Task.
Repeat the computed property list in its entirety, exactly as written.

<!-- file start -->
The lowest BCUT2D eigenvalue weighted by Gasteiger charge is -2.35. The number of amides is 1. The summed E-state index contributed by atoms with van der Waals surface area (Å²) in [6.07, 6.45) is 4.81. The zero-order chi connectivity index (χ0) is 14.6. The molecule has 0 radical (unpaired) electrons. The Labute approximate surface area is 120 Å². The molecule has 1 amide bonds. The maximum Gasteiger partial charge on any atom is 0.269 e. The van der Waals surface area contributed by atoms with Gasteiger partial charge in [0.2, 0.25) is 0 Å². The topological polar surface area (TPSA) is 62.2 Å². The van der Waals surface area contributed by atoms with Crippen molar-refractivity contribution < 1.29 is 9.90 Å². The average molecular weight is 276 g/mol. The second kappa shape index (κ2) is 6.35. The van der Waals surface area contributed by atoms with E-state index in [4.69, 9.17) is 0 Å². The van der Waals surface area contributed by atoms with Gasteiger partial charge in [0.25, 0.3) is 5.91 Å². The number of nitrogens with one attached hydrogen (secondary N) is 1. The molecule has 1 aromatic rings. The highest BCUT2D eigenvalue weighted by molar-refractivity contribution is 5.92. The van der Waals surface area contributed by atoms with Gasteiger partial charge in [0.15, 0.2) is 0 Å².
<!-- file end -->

The lowest BCUT2D eigenvalue weighted by Gasteiger charge is -2.35. The number of amides is 1. The summed E-state index contributed by atoms with van der Waals surface area (Å²) in [6.07, 6.45) is 4.81. The zero-order chi connectivity index (χ0) is 14.6. The molecule has 0 radical (unpaired) electrons. The Labute approximate surface area is 120 Å². The molecule has 1 amide bonds. The maximum Gasteiger partial charge on any atom is 0.269 e. The van der Waals surface area contributed by atoms with Gasteiger partial charge in [0.2, 0.25) is 0 Å². The topological polar surface area (TPSA) is 62.2 Å². The van der Waals surface area contributed by atoms with Crippen molar-refractivity contribution < 1.29 is 9.90 Å². The average molecular weight is 276 g/mol. The second kappa shape index (κ2) is 6.35. The van der Waals surface area contributed by atoms with E-state index in [4.69, 9.17) is 0 Å². The van der Waals surface area contributed by atoms with Gasteiger partial charge in [0.25, 0.3) is 5.91 Å². The number of nitrogens with one attached hydrogen (secondary N) is 1. The molecule has 1 aromatic rings. The highest BCUT2D eigenvalue weighted by molar-refractivity contribution is 5.92. The van der Waals surface area contributed by atoms with Gasteiger partial charge in [0.15, 0.2) is 0 Å².